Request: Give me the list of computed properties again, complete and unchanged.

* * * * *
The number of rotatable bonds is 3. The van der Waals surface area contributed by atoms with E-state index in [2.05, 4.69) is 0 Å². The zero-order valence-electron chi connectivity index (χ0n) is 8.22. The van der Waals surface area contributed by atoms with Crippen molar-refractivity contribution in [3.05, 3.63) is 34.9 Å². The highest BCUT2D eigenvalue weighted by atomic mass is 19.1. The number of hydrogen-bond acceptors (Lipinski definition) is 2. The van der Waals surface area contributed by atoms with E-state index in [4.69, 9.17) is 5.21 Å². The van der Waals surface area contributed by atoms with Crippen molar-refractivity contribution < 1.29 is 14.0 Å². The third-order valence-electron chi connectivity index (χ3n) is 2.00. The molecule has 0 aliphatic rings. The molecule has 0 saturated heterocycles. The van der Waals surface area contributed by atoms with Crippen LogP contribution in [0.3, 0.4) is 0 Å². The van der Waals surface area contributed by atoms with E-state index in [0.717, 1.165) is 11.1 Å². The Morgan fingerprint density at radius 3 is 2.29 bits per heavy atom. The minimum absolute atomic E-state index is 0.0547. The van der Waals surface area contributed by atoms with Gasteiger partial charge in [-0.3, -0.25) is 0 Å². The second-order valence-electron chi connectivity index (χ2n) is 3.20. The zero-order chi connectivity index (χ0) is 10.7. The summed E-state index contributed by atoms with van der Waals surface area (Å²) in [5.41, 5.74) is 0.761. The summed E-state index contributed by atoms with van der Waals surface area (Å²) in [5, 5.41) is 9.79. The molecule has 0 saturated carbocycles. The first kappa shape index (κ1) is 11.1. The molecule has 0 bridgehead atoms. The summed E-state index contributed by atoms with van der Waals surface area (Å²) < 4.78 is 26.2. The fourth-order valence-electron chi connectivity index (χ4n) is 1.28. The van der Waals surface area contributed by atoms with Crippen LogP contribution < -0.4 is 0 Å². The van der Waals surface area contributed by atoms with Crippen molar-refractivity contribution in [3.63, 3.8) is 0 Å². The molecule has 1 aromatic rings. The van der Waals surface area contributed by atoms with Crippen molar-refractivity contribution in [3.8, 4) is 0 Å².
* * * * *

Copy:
The number of rotatable bonds is 3. The van der Waals surface area contributed by atoms with E-state index in [2.05, 4.69) is 0 Å². The zero-order valence-electron chi connectivity index (χ0n) is 8.22. The van der Waals surface area contributed by atoms with Crippen molar-refractivity contribution in [3.05, 3.63) is 34.9 Å². The highest BCUT2D eigenvalue weighted by atomic mass is 19.1. The number of hydrogen-bond acceptors (Lipinski definition) is 2. The van der Waals surface area contributed by atoms with E-state index in [4.69, 9.17) is 5.21 Å². The van der Waals surface area contributed by atoms with Crippen molar-refractivity contribution < 1.29 is 14.0 Å². The third-order valence-electron chi connectivity index (χ3n) is 2.00. The molecule has 0 aliphatic rings. The molecule has 0 saturated heterocycles. The van der Waals surface area contributed by atoms with Crippen LogP contribution in [0.3, 0.4) is 0 Å². The van der Waals surface area contributed by atoms with E-state index in [0.717, 1.165) is 11.1 Å². The Morgan fingerprint density at radius 3 is 2.29 bits per heavy atom. The minimum absolute atomic E-state index is 0.0547. The van der Waals surface area contributed by atoms with Gasteiger partial charge in [-0.3, -0.25) is 0 Å². The second-order valence-electron chi connectivity index (χ2n) is 3.20. The zero-order chi connectivity index (χ0) is 10.7. The summed E-state index contributed by atoms with van der Waals surface area (Å²) in [5.41, 5.74) is 0.761. The summed E-state index contributed by atoms with van der Waals surface area (Å²) in [5, 5.41) is 9.79. The molecule has 0 saturated carbocycles. The first kappa shape index (κ1) is 11.1. The molecule has 0 bridgehead atoms. The summed E-state index contributed by atoms with van der Waals surface area (Å²) < 4.78 is 26.2. The fourth-order valence-electron chi connectivity index (χ4n) is 1.28. The van der Waals surface area contributed by atoms with Crippen LogP contribution < -0.4 is 0 Å². The van der Waals surface area contributed by atoms with Crippen molar-refractivity contribution in [3.63, 3.8) is 0 Å². The molecule has 1 aromatic rings. The van der Waals surface area contributed by atoms with Crippen molar-refractivity contribution in [3.8, 4) is 0 Å².